The Benefits Of A Reserve Study

BY ROBERT W. BROWNING, PCAM, RS

With the arrival of spring, managers and board members fancifully dream of budgets, reserve studies and disclosures. Oh I wish. As a Reserve Specialist (RS) who works year round on reserve studies, I know the season for planning is really fall for most associations, as they have calendar fiscal year ends. However, it’s never too early to start with the reserve study process.

But first, why do a reserve study? Two very important reasons: It’s the law and it makes good business sense.

California Civil Code Sections 1365 and 1365.5 require most associations to have a reserve study performed every three years which includes a visual inspection of the accessible common areas. The board is required to review this study and provide a summary to the association members with the annual budget packet. Starting in 2005, the board is also responsible for a new disclosure to be distributed to the members with the budget packet. It is called the California Assessment and Reserve Funding Disclosure Summary. This two page disclosure has several statements describing the state of the association’s reserve funding status as well as other statements regarding the implementation of actual or potential special assessments and bank loans. Unfortunately, this disclosure can only be executed with a currently updated reserve study so the three year requirement has subliminally been shortened to a yearly requirement (although there is no requirement for a site visit or inspection.)

The other reason to have a reserve study is that it makes good business sense. Even very small associations are multi-million dollar corporations when you look at the value of the homes located within the community. Combine that with the value of the common areas and the board of directors have a fiduciary responsibility to ensure the association has a plan for the future that has as few surprises for the members as possible. The reserve study should be used as a tool for not only planning future reserve component replacements, but also for the coordination of other less tangible things, such as integrating paint colors with roofing material compositions.

So now you have a reserve study and you update it annually and have a physical inspection every three years, what else should you do with it? Plenty, and here are some examples:

  1. The treasurer should refer to it often. In the winter or early spring, look at what work is proposed for this year. Test the RS recommendation. Does it still need to be done? Has the scope of work changed? Get bids for the work. Make sure the work is planned in conjunction with other work that may be due. Notify homeowners of the work to be done, so they may plan to not have events at their home when say for example, paving of the streets is planned. The manager will work with the treasurer and other board members to coordinate all of this and I’ve only scratched the surface.
  2. The treasurer (and other board members,) should have a sense of when reserve items are planned so they can communicate to the members during meeting open forums. Many times I have seen homeowners ask the board: “When is my home to be painted?” The board looks professional when they can point to the reserve study and answer the question. It takes the heat off of the board if the homeowner does not like the answer. “Hey it’s the RS fault!” Finally, maybe the homeowner can share with the board why the schedule may need revising.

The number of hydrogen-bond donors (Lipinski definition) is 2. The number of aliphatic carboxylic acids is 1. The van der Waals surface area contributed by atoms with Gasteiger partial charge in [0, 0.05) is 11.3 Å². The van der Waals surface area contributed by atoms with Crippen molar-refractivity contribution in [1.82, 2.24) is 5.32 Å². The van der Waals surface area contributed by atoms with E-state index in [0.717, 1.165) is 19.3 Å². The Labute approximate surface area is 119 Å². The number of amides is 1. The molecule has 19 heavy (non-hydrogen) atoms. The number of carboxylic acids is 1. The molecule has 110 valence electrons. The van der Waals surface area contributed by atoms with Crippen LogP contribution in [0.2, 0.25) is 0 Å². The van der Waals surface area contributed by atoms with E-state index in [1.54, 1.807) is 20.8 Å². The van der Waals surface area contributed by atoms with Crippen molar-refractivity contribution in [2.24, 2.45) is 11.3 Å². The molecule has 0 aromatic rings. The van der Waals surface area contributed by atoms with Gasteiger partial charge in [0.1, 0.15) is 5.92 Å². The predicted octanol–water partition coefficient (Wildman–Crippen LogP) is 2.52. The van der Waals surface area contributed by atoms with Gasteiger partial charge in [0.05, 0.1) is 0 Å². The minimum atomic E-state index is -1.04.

3. At budget time, the treasurer and manager will refer to the reserve study to plug the next year’s reserve contribution into the budget. This is after all, the main reason a reserve study was done.
  4. Also at budget time, the manager and board will review the assessment and reserve disclosures prepared by the RS and make sure the board agrees with what they say as the board is ultimately responsible for their content. Most RS’s prepare the disclosures as a courtesy.
  5. At the end of the fiscal year, the reserve study is give to the auditor and tax preparer for inclusion into the association’s compilation, review or audit.

The board of directors and management should refer to the reserve study frequently and make notes throughout the year so at update time, thoughtful revisions can be incorporated into the study. The best reserve study is a collaboration between the board of directors, management and the reserve specialist. Working together we can all ensure that the best possible study is being done on behalf of the ultimate consumer of the process: the association member.

Community association management is fueled by the guiding principle of “maintain and enhance the value of the asset.” A reserve study is one step in this journey that usually starts in the fall, but can, and many times does, start in the spring.

Spring 2008

This article may be reproduced with permission of the Browning Reserve Group. Does your association need an article for their newsletter? Maybe we can help. Give us a call at (877) 708-0600 Toll Free.

Copyright © Browning Reserve Group 1999-2011. All rights reserved.